A conversation with author Rick Skwiot about his novel Key West Story

How did you get the idea of using Hemingway in your novel? Are you a fan?

I was wrestling with an early draft of the novel, trying to capture the Key West essence and my experience there in a compelling way, when a sort of epiphany surfaced: Although writing “realistic” fiction, I was not prohibited from employing fantastical elements that worked to achieve my goal of bringing my subject to life. Shakespeare and Dickens, to name but two writers, used ghosts and such to good effect. When I conjured up an Ernest Hemingway reincarnate sent from Writers Heaven, everything fell into place. The story became a lot richer and the writing a lot of fun. I’ve long been an admirer of Hemingway’s work (more his short stories and nonfiction than his novels), much of which he wrote in Key West and Havana. I found that I could use a recycled Hemingway—a character who knew Key West and Cuba 75 years earlier—as a foil for and commentator on the current scene, as well as a writing coach for my floundering protagonist author.

Does life in Key West really resemble the life of your protagonist Con?

Oh, yes, as surreal and improbable, only more so. So much crazy stuff happens here that it makes a Hemingway reincarnate seem rather plausible by comparison. Key West has real characters from all over the world, many fleeing less desirable places and obligations—Cuba, the ruins of the Soviet bloc, penal and mental institutions, bad marriages, bad mortgages, whatever. They come here to remake themselves and often get too much sun, recreational chemicals and freedom. Stir in some surly local Conchs and you’ve concocted quite a potent social cocktail.

Many of your characters – Con, Cat, Eva, Aurora, and even Hemingway himself – seem to be trying to find a proper home for themselves. Would you say this is a dominant theme in Key West Story, the search for home?

I would say it’s a dominant theme in all my work and in all literature, from The Odyssey to The Sun Also Rises and beyond: a quest for identity and a place in the world, even if we can’t return to the mythic home of our childhood or our dreams. And because Key West Story is comedy and not tragedy, most all those characters ultimately succeed, by honoring what is best and truest in themselves. Wise counsel that could have come from Hemingway himself.

The many women characters in Key West Story seem atypical and unconventional. How would you describe them?

Strong, resilient, passionate, and determined to achieve their objectives by whatever means. They are courageous enough to take chances and change who they are—which is perhaps the bravest act for us all. But I don’t see them as particularly atypical. For dramatic purposes, they are all at crossroads. I would think that if we saw them five years after the events of Key West Story, they might appear fairly normal and settled into contented, mundane lives.

Why do you take such great care to describe the sea, both its surface and its depths?

The sea and its bounties, secrets and capriciousness define Key West, which, after all, is surrounded by the sea and dependent on it for its livelihood. Its history and its future are wedded to ships, the creatures and marvels of the sea, and the whims and welfare of marine nature. To live in Key West and spend so much time on and in the water as I have, you come to see what a wonder and force it is, how excellent and frightening. The old-fashioned word “sublime” comes to mind to describe it all, from the coral reef to the Gulf Stream to the mangrove isles in the great Gulf flats—awe-inspiring, beautiful, complete, heavenly.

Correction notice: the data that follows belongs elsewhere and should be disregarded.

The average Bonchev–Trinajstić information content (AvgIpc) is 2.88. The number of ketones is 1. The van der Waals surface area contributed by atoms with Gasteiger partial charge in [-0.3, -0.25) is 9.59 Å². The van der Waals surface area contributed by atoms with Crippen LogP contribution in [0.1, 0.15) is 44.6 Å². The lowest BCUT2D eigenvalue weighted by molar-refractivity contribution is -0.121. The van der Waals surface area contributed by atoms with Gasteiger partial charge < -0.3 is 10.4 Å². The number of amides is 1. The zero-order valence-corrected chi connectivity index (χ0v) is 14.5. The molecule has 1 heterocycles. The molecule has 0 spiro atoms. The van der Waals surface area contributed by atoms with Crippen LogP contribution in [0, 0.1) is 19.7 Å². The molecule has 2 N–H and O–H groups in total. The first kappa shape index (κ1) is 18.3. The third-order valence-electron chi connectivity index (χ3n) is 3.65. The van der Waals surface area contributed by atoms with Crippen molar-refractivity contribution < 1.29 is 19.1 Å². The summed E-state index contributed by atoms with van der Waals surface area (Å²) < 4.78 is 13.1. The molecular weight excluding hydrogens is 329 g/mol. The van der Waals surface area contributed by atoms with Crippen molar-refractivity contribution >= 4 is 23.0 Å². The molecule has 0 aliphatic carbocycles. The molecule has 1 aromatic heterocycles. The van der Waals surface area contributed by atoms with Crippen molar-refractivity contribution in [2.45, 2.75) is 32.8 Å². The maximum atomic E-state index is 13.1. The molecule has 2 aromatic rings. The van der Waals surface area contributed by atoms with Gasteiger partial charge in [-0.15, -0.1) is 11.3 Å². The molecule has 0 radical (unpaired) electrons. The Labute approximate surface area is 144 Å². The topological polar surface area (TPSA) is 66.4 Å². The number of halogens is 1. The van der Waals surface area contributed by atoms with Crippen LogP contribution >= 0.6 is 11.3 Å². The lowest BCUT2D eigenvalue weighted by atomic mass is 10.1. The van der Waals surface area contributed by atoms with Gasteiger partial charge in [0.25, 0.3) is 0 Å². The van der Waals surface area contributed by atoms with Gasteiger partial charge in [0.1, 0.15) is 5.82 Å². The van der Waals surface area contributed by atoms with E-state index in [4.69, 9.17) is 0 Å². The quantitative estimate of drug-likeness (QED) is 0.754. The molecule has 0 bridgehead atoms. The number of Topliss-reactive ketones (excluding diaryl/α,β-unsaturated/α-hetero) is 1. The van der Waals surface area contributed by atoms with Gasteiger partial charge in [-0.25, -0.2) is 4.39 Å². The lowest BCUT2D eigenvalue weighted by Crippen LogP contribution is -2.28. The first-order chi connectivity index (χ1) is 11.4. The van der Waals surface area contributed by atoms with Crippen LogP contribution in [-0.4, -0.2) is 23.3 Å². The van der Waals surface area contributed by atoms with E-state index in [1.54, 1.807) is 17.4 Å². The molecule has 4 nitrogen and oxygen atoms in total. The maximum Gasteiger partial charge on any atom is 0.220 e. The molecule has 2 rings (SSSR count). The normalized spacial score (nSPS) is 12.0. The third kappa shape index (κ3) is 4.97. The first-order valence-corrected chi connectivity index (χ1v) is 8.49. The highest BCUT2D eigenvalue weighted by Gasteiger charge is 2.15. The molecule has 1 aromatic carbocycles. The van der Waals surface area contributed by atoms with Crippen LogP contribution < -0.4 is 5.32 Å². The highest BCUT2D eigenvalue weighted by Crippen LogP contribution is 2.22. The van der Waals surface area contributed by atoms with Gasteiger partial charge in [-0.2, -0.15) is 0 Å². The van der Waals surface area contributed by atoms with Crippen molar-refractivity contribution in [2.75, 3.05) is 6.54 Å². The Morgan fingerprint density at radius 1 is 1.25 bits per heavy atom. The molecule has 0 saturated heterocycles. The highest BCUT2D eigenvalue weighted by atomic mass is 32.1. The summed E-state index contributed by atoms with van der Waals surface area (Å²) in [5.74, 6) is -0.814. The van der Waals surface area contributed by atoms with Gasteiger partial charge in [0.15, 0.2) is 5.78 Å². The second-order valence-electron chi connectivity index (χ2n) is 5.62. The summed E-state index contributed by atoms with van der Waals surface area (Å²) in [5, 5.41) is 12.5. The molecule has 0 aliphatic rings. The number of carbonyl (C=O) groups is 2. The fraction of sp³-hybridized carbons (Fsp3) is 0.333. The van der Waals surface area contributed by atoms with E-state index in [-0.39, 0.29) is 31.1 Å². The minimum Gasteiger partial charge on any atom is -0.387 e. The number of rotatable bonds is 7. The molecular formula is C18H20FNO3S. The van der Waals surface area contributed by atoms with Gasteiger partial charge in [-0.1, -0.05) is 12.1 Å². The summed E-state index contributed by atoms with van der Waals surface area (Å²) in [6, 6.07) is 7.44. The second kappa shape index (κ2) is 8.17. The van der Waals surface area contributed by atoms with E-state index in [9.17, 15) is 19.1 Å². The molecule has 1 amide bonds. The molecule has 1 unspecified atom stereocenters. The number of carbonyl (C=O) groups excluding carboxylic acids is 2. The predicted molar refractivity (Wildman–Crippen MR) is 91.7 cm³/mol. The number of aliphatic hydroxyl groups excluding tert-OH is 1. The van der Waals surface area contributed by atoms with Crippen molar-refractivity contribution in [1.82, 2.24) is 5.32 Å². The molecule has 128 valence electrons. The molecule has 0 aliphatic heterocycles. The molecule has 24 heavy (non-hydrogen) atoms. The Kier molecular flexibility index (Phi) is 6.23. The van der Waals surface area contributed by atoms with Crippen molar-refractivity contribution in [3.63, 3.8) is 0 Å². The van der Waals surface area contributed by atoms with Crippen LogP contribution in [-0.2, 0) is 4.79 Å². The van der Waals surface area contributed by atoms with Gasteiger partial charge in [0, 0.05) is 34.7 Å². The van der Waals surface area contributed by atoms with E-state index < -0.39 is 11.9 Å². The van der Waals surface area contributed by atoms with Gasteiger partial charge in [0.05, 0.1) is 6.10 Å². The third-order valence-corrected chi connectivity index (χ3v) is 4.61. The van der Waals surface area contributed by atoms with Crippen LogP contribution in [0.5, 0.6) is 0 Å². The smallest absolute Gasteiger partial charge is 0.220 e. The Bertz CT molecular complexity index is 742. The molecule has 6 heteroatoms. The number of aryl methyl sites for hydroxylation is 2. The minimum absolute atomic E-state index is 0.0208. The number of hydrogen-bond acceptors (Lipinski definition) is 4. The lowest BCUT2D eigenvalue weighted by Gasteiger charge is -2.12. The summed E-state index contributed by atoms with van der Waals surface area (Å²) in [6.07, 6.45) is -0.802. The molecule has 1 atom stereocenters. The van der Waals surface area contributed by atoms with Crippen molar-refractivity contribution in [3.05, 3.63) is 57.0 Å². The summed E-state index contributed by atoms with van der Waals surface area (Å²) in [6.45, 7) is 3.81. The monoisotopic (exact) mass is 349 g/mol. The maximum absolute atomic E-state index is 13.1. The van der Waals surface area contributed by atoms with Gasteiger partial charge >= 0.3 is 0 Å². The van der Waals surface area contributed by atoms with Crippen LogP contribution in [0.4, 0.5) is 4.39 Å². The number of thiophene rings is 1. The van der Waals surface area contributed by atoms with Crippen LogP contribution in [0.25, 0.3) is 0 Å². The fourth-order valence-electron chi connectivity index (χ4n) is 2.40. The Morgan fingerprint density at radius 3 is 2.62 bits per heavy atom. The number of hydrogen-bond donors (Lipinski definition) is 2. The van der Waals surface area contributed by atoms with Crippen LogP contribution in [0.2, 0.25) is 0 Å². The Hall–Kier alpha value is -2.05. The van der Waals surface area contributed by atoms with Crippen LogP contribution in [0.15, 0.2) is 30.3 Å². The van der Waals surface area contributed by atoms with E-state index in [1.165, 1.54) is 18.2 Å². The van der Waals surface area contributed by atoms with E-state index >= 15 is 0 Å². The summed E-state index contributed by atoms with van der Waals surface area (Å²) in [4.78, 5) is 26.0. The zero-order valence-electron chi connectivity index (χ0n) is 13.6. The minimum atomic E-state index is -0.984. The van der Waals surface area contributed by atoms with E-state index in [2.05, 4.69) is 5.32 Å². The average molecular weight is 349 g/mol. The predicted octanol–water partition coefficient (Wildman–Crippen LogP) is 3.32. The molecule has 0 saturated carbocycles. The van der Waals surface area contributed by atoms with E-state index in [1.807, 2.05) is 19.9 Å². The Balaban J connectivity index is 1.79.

Why did you depict a dark-haired 40-year-old Hemingway in his prime rather than the usual gray-bearded Papa Hemingway?

I sought to capture Hemingway at his best, when he still had fire, ambition and a sense of proportion about himself and his legacy; when he was doing his best work; when he still had his health and all his mental faculties; when his drinking was not interfering with his writing. That’s the sensitive Hemingway I would have liked to have known, before his ego got over-inflated, his talent ebbed, and he grew self-involved and cruel. Further, the Hemingway of Key West Story, fresh from Writers Heaven, has a clear, posthumous perspective, which enables him to see where he went wrong and correct it, comporting himself with more dignity, honesty and heart than the drink-addled sixty-year-old author would have.

What research did you conduct to get the Hemingway character right?

I first read Hemingway when I was a 14-year-old. Since then I’ve read and re-read all his important work, pored over numerous biographies, and studied diligently what he had to say about writing and right living. Also, like Hemingway, I’ve lived my life as novelist, memoirist and journalist—and spent my formative childhood years, as he did, in Illinois, although 50 years later. All of which, I think, deepened my grasp of his struggle, his art and his decline. And, of course, living in Key West and getting to know the town and the sea were pivotal in strengthening my understanding of him. In some ways I think I know him better than he knew himself.

Why do you depict Havana as a drab and dysfunctional place?

Only because it is drab and dysfunctional. When I went there I found a tawdry, dark and impoverished city, with panhandlers, prostitutes and peddlers vying to cajole visitors out of a few euros or dollars to somehow make ends meet—or to buy their way out. Cuban refugees are not crossing the Florida Straits in bathtubs and dubious jerry-rigged boats for the sport of it. They’re fleeing an oppressive totalitarian regime that imprisons critics and creates misery for millions. Life there is grim, mean and, for many, hopeless. Drab.